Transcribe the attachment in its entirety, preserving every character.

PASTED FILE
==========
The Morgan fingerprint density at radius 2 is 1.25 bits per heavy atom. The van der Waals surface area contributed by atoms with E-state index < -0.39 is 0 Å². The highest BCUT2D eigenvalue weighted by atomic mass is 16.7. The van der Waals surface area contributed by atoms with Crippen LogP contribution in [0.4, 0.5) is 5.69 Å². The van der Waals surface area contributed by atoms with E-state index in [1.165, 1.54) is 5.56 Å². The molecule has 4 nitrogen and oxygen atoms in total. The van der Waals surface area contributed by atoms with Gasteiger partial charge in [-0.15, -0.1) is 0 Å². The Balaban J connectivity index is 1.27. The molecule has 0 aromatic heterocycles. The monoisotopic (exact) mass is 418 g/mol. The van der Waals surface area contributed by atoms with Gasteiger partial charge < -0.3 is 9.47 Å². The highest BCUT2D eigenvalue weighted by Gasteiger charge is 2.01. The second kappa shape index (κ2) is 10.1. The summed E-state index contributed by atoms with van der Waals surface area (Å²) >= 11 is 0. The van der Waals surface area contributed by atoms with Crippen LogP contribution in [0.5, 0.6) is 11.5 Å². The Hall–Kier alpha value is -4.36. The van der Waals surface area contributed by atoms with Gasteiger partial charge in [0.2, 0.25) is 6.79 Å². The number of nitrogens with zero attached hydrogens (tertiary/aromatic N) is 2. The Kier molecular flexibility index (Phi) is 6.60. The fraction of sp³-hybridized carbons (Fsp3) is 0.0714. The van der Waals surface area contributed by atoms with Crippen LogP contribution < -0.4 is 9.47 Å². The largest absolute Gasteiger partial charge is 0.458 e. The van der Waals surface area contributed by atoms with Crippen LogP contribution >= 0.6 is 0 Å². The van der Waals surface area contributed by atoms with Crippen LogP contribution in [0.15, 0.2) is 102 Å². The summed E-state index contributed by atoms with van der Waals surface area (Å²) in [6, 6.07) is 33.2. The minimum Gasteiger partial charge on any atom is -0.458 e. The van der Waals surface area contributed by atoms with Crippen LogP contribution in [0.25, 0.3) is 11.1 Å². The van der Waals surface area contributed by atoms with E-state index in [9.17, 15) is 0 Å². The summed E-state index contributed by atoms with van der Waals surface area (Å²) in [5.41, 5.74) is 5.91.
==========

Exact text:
The Morgan fingerprint density at radius 2 is 1.25 bits per heavy atom. The van der Waals surface area contributed by atoms with E-state index < -0.39 is 0 Å². The highest BCUT2D eigenvalue weighted by atomic mass is 16.7. The van der Waals surface area contributed by atoms with Crippen LogP contribution in [0.4, 0.5) is 5.69 Å². The van der Waals surface area contributed by atoms with E-state index in [1.165, 1.54) is 5.56 Å². The molecule has 4 nitrogen and oxygen atoms in total. The van der Waals surface area contributed by atoms with Gasteiger partial charge in [-0.15, -0.1) is 0 Å². The Balaban J connectivity index is 1.27. The molecule has 0 aromatic heterocycles. The monoisotopic (exact) mass is 418 g/mol. The van der Waals surface area contributed by atoms with Gasteiger partial charge < -0.3 is 9.47 Å². The highest BCUT2D eigenvalue weighted by Gasteiger charge is 2.01. The second kappa shape index (κ2) is 10.1. The summed E-state index contributed by atoms with van der Waals surface area (Å²) >= 11 is 0. The van der Waals surface area contributed by atoms with Crippen LogP contribution in [0.5, 0.6) is 11.5 Å². The Hall–Kier alpha value is -4.36. The van der Waals surface area contributed by atoms with Gasteiger partial charge in [0.2, 0.25) is 6.79 Å². The number of nitrogens with zero attached hydrogens (tertiary/aromatic N) is 2. The Kier molecular flexibility index (Phi) is 6.60. The fraction of sp³-hybridized carbons (Fsp3) is 0.0714. The van der Waals surface area contributed by atoms with Crippen LogP contribution < -0.4 is 9.47 Å². The largest absolute Gasteiger partial charge is 0.458 e. The van der Waals surface area contributed by atoms with Crippen LogP contribution >= 0.6 is 0 Å². The van der Waals surface area contributed by atoms with Crippen LogP contribution in [0.15, 0.2) is 102 Å². The summed E-state index contributed by atoms with van der Waals surface area (Å²) in [6, 6.07) is 33.2. The minimum Gasteiger partial charge on any atom is -0.458 e. The van der Waals surface area contributed by atoms with Crippen LogP contribution in [0.25, 0.3) is 11.1 Å². The van der Waals surface area contributed by atoms with E-state index in [9.17, 15) is 0 Å². The summed E-state index contributed by atoms with van der Waals surface area (Å²) in [5.41, 5.74) is 5.91.